• Incorrect information has to be manually configured. If a DHCP server delivers incorrect information to all the connected clients, you will have to attend to each device individually to reconfigure the mistake.

DHCP vs Static IP

A device with a static IP will retain the same IP address. Network admins have to record all static IP addresses to guarantee they aren’t reused. DHCP servers forgo the manual allocation of IP addresses, saving admins a lot of time. Setting up a static IP address is more expensive than leasing a DHCP server.

Most VPN services will use static IP addresses because it’s easier to connect to an online service when an IP address doesn’t change. Static IP addresses are typically reserved for setting up VPN servers, web or home servers, or enabling a user to access a home computer remotely.

The static IP address means routers will always remember that the server is on the network. If the IP address dynamically changes, it adds more work for the network admin. When it comes to allocating IP addresses for a large number of internet of things devices, a DHCP server is the better choice.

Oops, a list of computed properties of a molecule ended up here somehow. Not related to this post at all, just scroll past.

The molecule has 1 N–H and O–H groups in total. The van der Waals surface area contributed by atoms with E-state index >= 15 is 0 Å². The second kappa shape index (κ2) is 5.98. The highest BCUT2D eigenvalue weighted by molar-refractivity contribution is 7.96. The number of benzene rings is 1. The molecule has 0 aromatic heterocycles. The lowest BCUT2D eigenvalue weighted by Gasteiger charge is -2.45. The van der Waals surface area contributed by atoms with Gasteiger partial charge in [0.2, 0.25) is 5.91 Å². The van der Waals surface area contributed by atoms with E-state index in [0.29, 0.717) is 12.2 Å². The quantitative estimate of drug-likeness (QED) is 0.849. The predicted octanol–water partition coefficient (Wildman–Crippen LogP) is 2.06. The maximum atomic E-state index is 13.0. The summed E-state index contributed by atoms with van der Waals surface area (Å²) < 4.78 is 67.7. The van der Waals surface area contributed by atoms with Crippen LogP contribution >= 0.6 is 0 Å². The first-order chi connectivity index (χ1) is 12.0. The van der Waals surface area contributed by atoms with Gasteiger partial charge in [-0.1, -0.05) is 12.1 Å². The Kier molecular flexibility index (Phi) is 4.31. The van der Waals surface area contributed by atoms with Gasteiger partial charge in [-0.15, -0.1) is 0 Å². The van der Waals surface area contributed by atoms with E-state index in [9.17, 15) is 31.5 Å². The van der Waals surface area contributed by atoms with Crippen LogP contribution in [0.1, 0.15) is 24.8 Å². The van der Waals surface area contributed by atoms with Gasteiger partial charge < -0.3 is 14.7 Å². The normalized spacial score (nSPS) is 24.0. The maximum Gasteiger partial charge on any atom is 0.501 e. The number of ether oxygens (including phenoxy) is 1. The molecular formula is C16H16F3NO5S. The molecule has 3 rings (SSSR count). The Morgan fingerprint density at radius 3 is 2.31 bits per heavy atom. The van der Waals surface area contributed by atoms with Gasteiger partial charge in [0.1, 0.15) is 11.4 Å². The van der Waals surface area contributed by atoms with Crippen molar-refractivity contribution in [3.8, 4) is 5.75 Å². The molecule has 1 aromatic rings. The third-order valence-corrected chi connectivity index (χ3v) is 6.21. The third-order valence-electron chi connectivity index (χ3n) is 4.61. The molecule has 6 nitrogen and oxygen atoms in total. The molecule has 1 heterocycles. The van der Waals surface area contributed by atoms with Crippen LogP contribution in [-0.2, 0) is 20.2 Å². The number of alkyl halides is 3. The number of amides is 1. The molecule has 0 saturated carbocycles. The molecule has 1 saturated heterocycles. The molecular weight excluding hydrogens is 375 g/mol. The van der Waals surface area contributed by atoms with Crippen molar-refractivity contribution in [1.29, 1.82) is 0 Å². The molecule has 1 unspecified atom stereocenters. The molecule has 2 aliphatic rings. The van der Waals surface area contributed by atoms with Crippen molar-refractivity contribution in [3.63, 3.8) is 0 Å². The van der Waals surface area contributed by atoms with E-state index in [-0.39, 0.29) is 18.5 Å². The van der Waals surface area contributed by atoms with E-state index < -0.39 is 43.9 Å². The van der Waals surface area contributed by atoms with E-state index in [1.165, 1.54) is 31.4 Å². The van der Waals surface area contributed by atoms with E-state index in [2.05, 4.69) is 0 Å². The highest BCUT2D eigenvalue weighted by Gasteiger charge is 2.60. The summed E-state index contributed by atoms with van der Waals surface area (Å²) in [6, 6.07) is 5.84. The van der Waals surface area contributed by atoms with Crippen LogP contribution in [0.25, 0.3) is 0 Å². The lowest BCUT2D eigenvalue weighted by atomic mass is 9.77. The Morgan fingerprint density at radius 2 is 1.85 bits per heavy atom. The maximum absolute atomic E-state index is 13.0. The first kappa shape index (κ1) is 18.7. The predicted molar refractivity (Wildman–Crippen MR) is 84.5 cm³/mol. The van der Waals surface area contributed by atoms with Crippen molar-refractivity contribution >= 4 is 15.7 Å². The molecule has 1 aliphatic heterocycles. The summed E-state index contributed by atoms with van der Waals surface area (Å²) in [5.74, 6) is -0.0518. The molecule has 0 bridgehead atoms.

Controlling DHCP lease times

When it comes to DHCP servers, lease times refer to how long a device retains an IP address allocated by the server. The default lease time is typically 24 hours. However, you can configure the lease time to be shorter or longer.

Beware of setting a lease time too short, however, as it could cause disruption across the network.

DHCP security concerns

DHCP doesn’t have any authentication, so it is vulnerable to cyberattacks. DHCP can be exploited in the following ways:

  • Unauthorized DHCP servers can provide false information to clients.
  • Unauthorized clients can also intercept DHCP servers and obtain access to resources.
  • Malicious clients can also exhaust DHCP resources.

All these issues can result in DDoS and man-in-the-middle attacks. However, admins can reduce the risk by using the relay agent information option and tagging DHCP messages when they arrive. They can also use network access control to protect DHCP.